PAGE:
Close Your Eyes and Drink Up
There does not have to be a trade-off between better beer and worse pub interiors
ONE OF THE founding texts of CAMRA was Christopher Hutt’s brilliant polemic The Death of the English Pub, first published in 1973. From the perspective of 2015, the English pub back then might have seemed in rude health, but in the preceding decade it had experienced a dramatic upheaval. He describes the tidal wave of brewery takeovers and closures, the loss of distinctive local beers, the spread of pressurised dispense, and the rationalisation policies that deprived many villages of their last pub.
He reserves some of his strongest vitriol for an attack on the brewers’ large-scale wrecking of pubs – imposing ludicrous, contrived themes that rapidly dated, knocking lounge and public bars through into one, and removing small rooms and cosy snugs to produce an easily-supervised open-plan interior. In its early years, CAMRA very much took this on board, strongly criticising pub operators for insensitive refurbishments and creating the laudable National Inventory of Historic Pub Interiors.
However, as the focus has shifted from tradition to innovation, priorities have changed. The economic recovery has given brewers and pub owners more money to invest, and they have been up to their old tricks again. Sadly, though, much of this has been welcomed, with praise being lavished on “light, airy, open-plan” interiors, modernity in its own right seen as a virtue, and one scheme even applauded for “removing obstructive internal walls”. Yes, beforehand, these pubs were often a bit down-at-heel, and the changes have also generally included a wider and more enterprising beer range. And, given that, some have criticised anyone raising objections for being negative and churlish. “Would you prefer it closed, then?”
But a pub isn’t just another retail outlet, it’s somewhere people actually visit to spend time socialising. It is passed down through the generations, so you will often hear older customers talking of things forty or fifty years ago. Of course pubs cannot set their face entirely against change, but destructive, gimmicky alterations will never stand the test of time. Is it time for CAMRA to return to standing up for pub interiors as well as beer?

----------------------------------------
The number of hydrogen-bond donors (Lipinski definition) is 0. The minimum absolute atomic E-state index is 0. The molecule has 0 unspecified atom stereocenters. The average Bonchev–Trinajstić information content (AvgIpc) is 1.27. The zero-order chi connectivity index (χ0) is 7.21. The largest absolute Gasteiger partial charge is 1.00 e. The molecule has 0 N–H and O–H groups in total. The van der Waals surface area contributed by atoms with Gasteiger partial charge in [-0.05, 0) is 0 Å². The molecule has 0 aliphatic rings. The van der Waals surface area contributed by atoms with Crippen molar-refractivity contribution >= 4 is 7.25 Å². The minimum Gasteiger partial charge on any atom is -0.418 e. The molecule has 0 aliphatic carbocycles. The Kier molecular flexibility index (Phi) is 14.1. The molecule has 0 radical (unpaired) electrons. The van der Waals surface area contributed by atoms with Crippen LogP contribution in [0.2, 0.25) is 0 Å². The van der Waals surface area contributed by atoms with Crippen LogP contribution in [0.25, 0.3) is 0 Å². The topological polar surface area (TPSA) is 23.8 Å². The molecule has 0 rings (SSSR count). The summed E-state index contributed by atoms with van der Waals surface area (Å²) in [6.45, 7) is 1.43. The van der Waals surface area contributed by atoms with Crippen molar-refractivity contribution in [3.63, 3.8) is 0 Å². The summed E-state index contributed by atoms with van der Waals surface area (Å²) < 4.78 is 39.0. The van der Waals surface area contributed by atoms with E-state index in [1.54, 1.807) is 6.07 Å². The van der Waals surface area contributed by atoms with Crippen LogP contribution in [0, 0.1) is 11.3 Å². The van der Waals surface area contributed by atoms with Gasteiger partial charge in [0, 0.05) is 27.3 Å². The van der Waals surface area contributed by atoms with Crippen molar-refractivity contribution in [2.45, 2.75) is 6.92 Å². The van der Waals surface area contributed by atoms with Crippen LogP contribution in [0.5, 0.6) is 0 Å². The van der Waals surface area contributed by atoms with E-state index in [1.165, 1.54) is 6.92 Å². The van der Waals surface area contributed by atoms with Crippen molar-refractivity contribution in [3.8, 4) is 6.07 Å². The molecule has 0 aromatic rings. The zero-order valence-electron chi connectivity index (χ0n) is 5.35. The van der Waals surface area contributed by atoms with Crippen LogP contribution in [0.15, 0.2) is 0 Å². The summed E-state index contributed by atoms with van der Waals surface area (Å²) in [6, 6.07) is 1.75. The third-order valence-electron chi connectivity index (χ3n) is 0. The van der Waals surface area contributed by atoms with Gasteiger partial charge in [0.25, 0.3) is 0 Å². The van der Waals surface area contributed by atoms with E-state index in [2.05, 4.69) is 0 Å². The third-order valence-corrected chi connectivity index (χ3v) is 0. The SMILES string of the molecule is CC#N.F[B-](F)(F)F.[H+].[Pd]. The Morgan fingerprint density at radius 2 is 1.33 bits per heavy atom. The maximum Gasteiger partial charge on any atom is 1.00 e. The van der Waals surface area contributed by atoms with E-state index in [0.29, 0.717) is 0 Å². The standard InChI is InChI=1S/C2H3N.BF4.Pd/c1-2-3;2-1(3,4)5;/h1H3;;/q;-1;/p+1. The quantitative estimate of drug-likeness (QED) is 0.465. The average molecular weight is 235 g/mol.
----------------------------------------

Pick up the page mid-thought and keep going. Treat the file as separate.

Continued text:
Squeaky Bum Time is Back
The return of sticky vinyl seat coverings is a backward step for pubs
OLDER READERS will remember that dreadful vinyl upholstery in cars of the 60s and 70s, which didn't breathe at all and stuck to your clothes as soon as the sun came out. During the same period, many pubs installed upholstered “leatherette” fixed seating, often superseding plain wooden benches, which had exactly the same effect when the temperature rose and the place was packed with sweaty bodies. In the 80s, as with the car market, there was a swing against this, with more comfortable and breathable cloth seat coverings often replacing vinyl. At the time, it was seen as providing a more up-market image.
However, more recently, the tide seems to have turned, with many recent refurbishments ditching the velour and moquette in favour of a return to shiny plastic. I suppose there are benefits in that it is more durable and easier to clean, but it seems to be part of the vogue for giving pubs a “harder” appearance that goes against the earlier trend towards being cosy and comfy. Replacing carpets with bare boards is much the same.
And, when the weather gets a bit warm and humid, the effect on human flesh through cloth is exactly the same is it used to be, making the experience of going to the pub a bit tacky and uncomfortable. It’s designer vision being put ahead of customer convenience. Nobody’s going to walk out of a pub because it has vinyl rather than cloth seating, but, like removing beermats, it’s another of those little niggly annoyances.